The Director-General of the Budget Office in Nigeria, Bright Okogu, says the 2015 budget has been designed with a focus on growth promoting areas of the economy.
Speaking during a conversation on Channels Television, Mr Okogu said that the authorities have recognized that there is a cash crunch in Nigeria just as it has been in other oil producing countries.
He mentioned infrastructure related expenditure, security and others among the focus of the budget to ensure stability of the economy, explaining that they would be using the available resources “even though they are reduced” to ensure “that the economy keep running”.
The Minister of Finance, Dr Ngozi Okonjo-Iweala, had given an analysis of the 2015 budget to key players in the financial sector, during which she announced an oil benchmark price of 65 dollar per barrel for the 2015 budget.
The expectation of Nigerians had been that the 2015 budget would show that Nigeria’s was not an oil economy and they have questioned why the benchmark was pegged at 65 dollars.
Okogu explained, “We have excessive volatility in the oil market. Everybody has recognised that, and there’s no point in pretending. It could go up and it could be even lower than that in 2015.
“Some of the critical elements that are driving the main oil market at this time include the geopolitical developments in Europe, vis-a-vis Russia. It also includes the fight for market share between OPEC countries and American oil producers and other oil producers.
“We know that everybody is going to lose from a lower price of oil internationally. So, the best thing to do under such circumstances of uncertainty is to make sure that you approach this thing on a scenario basis.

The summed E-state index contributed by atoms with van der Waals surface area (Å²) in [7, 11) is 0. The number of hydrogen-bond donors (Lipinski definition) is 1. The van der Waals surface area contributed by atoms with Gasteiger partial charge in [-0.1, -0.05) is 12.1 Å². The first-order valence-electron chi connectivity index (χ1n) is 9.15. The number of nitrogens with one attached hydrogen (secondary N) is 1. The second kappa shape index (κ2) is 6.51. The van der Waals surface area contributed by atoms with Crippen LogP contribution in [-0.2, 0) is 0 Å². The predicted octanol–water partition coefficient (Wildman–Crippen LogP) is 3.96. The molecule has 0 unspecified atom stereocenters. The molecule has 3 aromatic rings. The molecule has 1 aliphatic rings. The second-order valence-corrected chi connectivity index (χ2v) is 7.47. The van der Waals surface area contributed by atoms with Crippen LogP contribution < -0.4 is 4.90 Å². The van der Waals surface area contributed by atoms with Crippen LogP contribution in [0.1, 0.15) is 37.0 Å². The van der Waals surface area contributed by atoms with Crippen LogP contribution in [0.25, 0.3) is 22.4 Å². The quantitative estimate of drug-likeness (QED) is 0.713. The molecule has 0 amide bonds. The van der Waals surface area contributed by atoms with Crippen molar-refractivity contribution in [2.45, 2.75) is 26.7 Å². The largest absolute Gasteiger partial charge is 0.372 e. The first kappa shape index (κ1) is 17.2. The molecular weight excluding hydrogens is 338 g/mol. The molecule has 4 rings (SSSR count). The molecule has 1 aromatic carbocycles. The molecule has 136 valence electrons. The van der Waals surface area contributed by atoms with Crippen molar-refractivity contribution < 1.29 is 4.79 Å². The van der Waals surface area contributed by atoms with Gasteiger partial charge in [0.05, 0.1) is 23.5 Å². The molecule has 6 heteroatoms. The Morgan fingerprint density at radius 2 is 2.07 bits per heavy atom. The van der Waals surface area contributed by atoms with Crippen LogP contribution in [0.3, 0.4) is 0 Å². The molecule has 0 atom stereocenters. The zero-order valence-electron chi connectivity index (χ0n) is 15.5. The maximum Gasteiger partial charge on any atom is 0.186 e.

“This means that you develop your budget structure using a variety of different price scenarios and then crafting a whole series of economic policies and programmes to manage the situation.”
The Finance Minister had just presented the 2015 budget of 4.3 trillion naira to members of the National Assembly and the sum of 124billion naira has been proposed for distribution for the Federal Government’s Subsidy Reinvestment Programme, SURE-P.
With the implementation rate of the 2014 budget put at 78% and considered a success, the sum of 2.6trillion Naira has been proposed as recurrent expenditure, while capital spending would be 644billion Naira in the 2015 budget.
Mr Okogu spoke about Nigeria’s savings in its Excess Crude Account and why the country seemed not to be able to fall back on this in the face of challenges from the oil market.
He also responded to complaints by State Governments that delays in the payment of their federal allocations had been responsible for their financial challenges, as well as why there had been too much reliance on the excess crude over the years.